Baker: GPs must retain their independent contractor status
Exclusive The incoming RCGP chair has rejected her predecessor’s suggestion that GPs should give up their independent contractor status and become salaried employees.
Speaking exclusively to Pulse, RCGP chair-elect Dr Baker said that the independent status of GPs was ‘incredibly helpful’ and meant that the profession could remain ‘flexible and adaptable’.
She also emphasised that current chair Professor Clare Gerada’s call for a historic change in the status of GPs in the NHS was not college policy and had ‘never been discussed’ in the college.
The call for GPs to give up their independent contractor status was recently rejected by GPC negotiator Dr Peter Holden who said the move would ‘emasculate’ the profession, but was backed by prominent GP academic Professor Azeem Majeed.
Asked if Dr Baker supported Professor Gerada’s call at the RCGP conference earlier this month, she said: ‘No, I don’t [agree].
‘I believe that independent contractor status actually has particular value for general practices in terms of the small business model, which I think has been incredibly helpful in the way that general practices have been flexible and adaptable.
‘Of course many GPs are not independent contractors, they have a number of different models of working [which] work well for them, so it seems to me that having a mixed economy with both independent contractor status and the different options that are available to people, and at different times of their career, work well - and I certainly wouldn’t be leading a campaign to scrap the independent contractor status.’
She added: ‘What Clare has been talking about is her view, it has never been discussed in the college. It has never come to college council, there are no papers, there is no college policy. There is no college policy that says we should move away from independent contractor status and that is very important for people to realise.’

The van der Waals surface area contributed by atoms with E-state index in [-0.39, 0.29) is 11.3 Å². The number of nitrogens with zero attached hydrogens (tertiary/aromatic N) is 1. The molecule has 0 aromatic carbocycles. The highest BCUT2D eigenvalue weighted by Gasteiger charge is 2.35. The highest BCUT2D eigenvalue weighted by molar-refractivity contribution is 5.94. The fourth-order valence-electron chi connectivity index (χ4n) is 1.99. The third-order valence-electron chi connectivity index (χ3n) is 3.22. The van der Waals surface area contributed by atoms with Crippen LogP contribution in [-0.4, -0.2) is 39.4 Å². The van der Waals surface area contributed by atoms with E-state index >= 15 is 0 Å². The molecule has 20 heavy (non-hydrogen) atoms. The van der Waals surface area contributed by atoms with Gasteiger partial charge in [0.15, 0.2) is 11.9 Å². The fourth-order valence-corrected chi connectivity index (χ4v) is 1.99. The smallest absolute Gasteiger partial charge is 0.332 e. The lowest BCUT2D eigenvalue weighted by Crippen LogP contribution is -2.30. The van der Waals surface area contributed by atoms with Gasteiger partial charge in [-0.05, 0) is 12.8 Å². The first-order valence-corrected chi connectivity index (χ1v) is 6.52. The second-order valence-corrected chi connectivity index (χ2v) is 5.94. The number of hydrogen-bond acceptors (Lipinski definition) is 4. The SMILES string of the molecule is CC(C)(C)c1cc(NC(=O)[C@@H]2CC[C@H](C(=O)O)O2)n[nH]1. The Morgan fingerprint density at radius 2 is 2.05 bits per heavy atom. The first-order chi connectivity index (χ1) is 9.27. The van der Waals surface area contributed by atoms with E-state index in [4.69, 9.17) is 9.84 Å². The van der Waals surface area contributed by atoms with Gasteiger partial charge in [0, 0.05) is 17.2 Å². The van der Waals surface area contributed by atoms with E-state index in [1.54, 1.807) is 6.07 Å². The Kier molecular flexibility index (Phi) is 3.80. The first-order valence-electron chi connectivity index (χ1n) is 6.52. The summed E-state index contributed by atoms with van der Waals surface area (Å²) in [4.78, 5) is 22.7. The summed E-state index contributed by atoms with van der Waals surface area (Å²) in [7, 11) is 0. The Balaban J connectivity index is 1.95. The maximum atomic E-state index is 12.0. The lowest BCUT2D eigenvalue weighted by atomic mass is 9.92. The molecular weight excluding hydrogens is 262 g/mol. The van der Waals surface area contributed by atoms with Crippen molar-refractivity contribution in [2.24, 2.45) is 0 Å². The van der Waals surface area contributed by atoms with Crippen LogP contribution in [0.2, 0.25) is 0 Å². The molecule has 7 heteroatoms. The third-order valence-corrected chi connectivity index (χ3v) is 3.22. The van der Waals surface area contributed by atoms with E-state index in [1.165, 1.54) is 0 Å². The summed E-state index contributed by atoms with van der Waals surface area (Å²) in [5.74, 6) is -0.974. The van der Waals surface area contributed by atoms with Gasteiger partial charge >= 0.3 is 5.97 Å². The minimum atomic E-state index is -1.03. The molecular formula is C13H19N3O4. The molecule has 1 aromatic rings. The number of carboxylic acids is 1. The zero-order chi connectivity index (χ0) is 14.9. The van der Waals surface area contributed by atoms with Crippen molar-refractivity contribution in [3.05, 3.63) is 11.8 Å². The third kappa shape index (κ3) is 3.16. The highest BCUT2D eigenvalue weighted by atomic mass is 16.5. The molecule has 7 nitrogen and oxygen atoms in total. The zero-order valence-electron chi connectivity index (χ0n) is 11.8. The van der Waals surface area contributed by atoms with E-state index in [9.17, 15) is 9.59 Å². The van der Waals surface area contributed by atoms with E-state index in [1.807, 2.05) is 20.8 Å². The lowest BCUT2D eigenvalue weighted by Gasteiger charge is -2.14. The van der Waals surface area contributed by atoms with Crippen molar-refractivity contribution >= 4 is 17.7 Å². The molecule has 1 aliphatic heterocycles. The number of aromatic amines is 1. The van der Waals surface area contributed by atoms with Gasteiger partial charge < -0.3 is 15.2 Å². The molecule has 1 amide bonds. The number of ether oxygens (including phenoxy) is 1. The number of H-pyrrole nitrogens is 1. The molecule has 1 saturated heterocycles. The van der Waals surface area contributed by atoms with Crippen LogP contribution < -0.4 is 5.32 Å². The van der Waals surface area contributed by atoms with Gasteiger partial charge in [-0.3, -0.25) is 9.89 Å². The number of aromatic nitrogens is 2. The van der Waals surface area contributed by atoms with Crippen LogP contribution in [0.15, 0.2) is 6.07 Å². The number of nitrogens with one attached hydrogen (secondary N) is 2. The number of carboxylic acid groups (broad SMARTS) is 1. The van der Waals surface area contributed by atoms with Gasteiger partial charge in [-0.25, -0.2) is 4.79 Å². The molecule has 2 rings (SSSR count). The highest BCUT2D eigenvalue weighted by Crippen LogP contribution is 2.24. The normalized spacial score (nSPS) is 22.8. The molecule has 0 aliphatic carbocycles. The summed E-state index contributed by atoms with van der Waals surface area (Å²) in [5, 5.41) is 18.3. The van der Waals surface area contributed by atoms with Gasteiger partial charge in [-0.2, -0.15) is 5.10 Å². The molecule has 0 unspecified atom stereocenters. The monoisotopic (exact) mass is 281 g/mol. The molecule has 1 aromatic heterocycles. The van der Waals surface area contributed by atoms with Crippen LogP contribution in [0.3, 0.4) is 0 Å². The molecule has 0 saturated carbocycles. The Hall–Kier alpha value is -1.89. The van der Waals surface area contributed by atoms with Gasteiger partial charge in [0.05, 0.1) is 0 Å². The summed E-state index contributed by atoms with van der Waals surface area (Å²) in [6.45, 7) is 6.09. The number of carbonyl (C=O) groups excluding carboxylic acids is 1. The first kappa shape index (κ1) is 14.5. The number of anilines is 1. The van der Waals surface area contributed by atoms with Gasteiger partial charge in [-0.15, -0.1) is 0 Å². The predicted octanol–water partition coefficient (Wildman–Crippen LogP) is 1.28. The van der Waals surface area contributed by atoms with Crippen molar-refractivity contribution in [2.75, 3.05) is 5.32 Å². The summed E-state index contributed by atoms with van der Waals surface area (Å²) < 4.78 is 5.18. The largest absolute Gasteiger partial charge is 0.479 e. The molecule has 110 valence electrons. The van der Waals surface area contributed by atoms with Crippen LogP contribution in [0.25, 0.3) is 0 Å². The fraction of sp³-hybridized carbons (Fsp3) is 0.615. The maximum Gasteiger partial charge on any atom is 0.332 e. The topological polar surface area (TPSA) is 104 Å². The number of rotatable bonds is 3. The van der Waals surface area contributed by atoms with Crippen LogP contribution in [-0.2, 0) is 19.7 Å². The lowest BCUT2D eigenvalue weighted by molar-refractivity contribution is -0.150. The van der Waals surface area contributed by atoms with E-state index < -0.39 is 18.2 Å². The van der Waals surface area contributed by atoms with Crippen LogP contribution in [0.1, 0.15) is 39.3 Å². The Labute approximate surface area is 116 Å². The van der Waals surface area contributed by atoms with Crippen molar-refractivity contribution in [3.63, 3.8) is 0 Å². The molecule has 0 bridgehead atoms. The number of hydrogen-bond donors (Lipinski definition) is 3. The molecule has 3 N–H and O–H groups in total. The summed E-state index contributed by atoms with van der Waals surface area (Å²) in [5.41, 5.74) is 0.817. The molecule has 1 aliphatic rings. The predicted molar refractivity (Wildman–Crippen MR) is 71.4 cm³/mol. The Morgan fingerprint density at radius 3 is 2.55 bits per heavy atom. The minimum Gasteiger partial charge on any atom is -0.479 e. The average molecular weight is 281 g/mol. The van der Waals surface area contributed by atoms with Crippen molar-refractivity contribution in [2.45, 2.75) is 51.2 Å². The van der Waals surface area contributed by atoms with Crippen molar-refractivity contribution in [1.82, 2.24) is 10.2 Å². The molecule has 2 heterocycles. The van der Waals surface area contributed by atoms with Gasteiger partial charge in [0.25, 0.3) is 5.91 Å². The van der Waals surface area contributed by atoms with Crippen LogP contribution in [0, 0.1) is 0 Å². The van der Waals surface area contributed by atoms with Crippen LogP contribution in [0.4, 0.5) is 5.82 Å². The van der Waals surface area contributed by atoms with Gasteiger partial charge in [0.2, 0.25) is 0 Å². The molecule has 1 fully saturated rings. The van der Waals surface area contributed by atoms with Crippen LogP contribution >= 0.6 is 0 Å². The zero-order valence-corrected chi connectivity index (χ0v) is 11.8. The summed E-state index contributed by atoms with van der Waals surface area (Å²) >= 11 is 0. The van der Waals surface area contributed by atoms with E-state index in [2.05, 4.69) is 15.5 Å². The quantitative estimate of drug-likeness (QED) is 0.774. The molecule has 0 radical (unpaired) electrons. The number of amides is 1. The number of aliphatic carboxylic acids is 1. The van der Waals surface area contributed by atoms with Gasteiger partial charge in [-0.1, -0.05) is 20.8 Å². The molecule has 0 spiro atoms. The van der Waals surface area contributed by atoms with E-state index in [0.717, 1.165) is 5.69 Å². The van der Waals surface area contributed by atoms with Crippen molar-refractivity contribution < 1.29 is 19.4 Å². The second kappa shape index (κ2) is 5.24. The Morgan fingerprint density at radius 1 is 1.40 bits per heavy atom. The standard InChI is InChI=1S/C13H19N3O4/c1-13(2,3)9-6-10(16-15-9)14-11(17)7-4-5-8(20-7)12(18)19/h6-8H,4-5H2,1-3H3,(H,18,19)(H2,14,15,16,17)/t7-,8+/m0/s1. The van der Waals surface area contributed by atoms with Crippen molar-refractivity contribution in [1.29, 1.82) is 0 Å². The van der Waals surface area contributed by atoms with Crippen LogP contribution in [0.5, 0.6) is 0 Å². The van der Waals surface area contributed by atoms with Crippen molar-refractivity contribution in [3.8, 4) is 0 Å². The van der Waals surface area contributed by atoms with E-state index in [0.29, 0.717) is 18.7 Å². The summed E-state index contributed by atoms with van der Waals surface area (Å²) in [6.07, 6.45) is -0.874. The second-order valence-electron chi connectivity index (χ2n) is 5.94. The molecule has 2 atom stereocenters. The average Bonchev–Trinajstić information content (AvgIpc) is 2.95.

Dr Baker will take up her position at the RCGP next month and she said that she would place a much greater focus on underpinning the college’s arguments with facts and figures. She revealed that RCGP has commissioned the management consultant Deloitte to analyse the current NHS funding situation in detail in a bid to strengthen the college’s calls for more funding and more workforce to go into general practice.
She said: ‘What we have been doing is exploring how we can “follow the money” and it is actually quite difficult to get good data so we have commissioned some work to go into that in more detail. So I think the change from when I take over is that we will be presenting more of a business case with the facts and figures to support the arguments we are making.
‘We will try to make sure that the politicians, policy makers and the public are aware of these facts and can react to the problems that we are facing.’
Dr Baker said she would continue to build on the college’s work illustrating the impact of the fall in funding in general practice.
She said: ‘My priority is to make the business case to get more funding and more workforce for general practice. The college is about standards of care for patients in general practice but we can’t have good standards of care if we don’t have enough GPs and we don’t have enough resource.’